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Explainer: what is intuition?

The word intuition is derived from the Latin intueor – to see; intuition is thus often invoked to explain how the mind can “see” answers to problems or decisions in the absence of explicit reasoning…

Whether or not intuition is inherently “good” depends on the situation. maclauren70

The word intuition is derived from the Latin intueor – to see; intuition is thus often invoked to explain how the mind can “see” answers to problems or decisions in the absence of explicit reasoning – a “gut reaction”.

Several recent popular psychology books – such as Malcolm Gladwell’s Blink, Daniel Kahneman’s Thinking Fast and Slow and Jonah Lehrer’s The Decisive Moment – have emphasised this “power of intuition” and our ability to “think without thinking”, sometimes suggesting we should rely more heavily on intuition than deliberative (slow) or “rational” thought processes.

Such books also argue that most of the time we act intuitively – that is, without knowing why we do things we do.

But what is the evidence for these claims? And what is intuition anyway?

Defining intuition

Albert Einstein once noted “intuition is nothing but the outcome of earlier intellectual experience”. In a similar vein, the American psychologist Herbert A. Simon (a fellow Nobel Laureate) stated that intuition was “nothing more and nothing less than recognition”.

These definitions are very useful because they remind us that intuition need not refer to some magical process by which answers pop into our minds from thin air or from deep within the unconscious.

On the contrary: intuitive decisions are often a product of previous intense and/or extensive explicit thinking.

Such decisions may appear subjectively fast and effortless because they are made on the basis of recognition.


As a simple example, consider the decision to take an umbrella when you leave for work in the morning. A quick glance at the sky can provide a cue (such as portentous clouds); the cue gives us access to information stored in memory (rain is likely); and this information provides an answer (take an umbrella).

When such cues are not so readily apparent, or information in memory is either absent or more difficult to access, our decisions shift to become more deliberative.

Those two extremes are associated with different experiences. Deliberative thought yields awareness of intermediate steps in a chain of thought, and of effortful combination of information.

Intuitive thought lacks awareness of intermediate cognitive steps (because there aren’t any) and does not feel effortful (because the cues trigger the response). But intuition is characterised by feelings of familiarity and fluency.

Is intuition any good?

Whether or not intuition is inherently “good” really depends on the situation.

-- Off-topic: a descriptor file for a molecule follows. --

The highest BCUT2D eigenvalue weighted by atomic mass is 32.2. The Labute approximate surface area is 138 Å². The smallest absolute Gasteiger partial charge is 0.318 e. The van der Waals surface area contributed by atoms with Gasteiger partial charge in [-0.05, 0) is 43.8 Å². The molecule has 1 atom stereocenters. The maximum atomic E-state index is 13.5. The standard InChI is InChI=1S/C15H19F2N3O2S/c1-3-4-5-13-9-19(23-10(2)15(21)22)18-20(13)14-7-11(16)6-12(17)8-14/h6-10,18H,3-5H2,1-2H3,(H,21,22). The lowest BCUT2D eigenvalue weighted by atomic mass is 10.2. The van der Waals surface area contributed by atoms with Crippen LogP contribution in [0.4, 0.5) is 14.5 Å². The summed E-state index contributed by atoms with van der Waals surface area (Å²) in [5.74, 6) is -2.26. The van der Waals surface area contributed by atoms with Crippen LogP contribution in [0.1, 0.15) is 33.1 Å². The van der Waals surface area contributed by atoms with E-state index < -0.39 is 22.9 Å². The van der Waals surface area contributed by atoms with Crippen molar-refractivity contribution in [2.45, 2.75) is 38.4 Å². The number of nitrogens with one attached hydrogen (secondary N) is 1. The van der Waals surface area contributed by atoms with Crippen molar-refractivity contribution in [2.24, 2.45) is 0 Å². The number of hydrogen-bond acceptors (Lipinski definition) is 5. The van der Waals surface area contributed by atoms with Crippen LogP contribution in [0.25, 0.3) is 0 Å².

Herbert A. Simon’s view that “intuition is recognition” was based on work describing the performance of chess experts.

Work by the Dutch psychologist Adriaan De Groot, and later by Simon and the psychologist William G Chase, demonstrated that a signature of chess expertise is the ability to identify promising moves very rapidly.


That ability is achieved via immediate “pattern matching” against memories of up to 100,000 different game positions to determine the next best move.

Novices, in contrast, don’t have access to these memories and thus have to work through the possible contingencies of each move.

This line of research led to investigations of experts in other fields and the development of what has become known as recognition-primed decision making.

Work by the research psychologist Gary A Klein and colleagues concluded that fire-fighters can make rapid “inutitive” decisions about how a fire might spread through a building because they can access a repertoire of prior similar experiences and run mental simulations of potential outcomes.

Thus in these kinds of situations, where we have lots of prior experience to draw on, rapid, intuitive decisions can be very good.

But intuition can also be misleading.

In a contrasting body of work, decision psychologist Daniel Kahneman (yet another Nobel Laureate) illustrated the flaws inherent in an over-reliance on intuition.

To illustrate such an error, he considered this simple problem:

If a bat and a ball cost $1.10 in total and the bat costs $1 more than the ball, how much does the ball cost?

If you are like many people, your immediate – intuitive (?) - answer would be “10 cents”. The total readily separates into a $1 and 10 cents, and 10 cents seems like a plausible amount.

But a little more thinking reveals that this intuitive answer is wrong. If the ball cost 10 cents the bat would have to be $1.10 and the total would be $1.20! So the ball must cost 5 cents.


So why does intuition lead us astray in this example? Because here intuition is not based on skilled recognition, but rather on simple associations that come to mind readily (i.e., the association between the $1 and the 10 cents).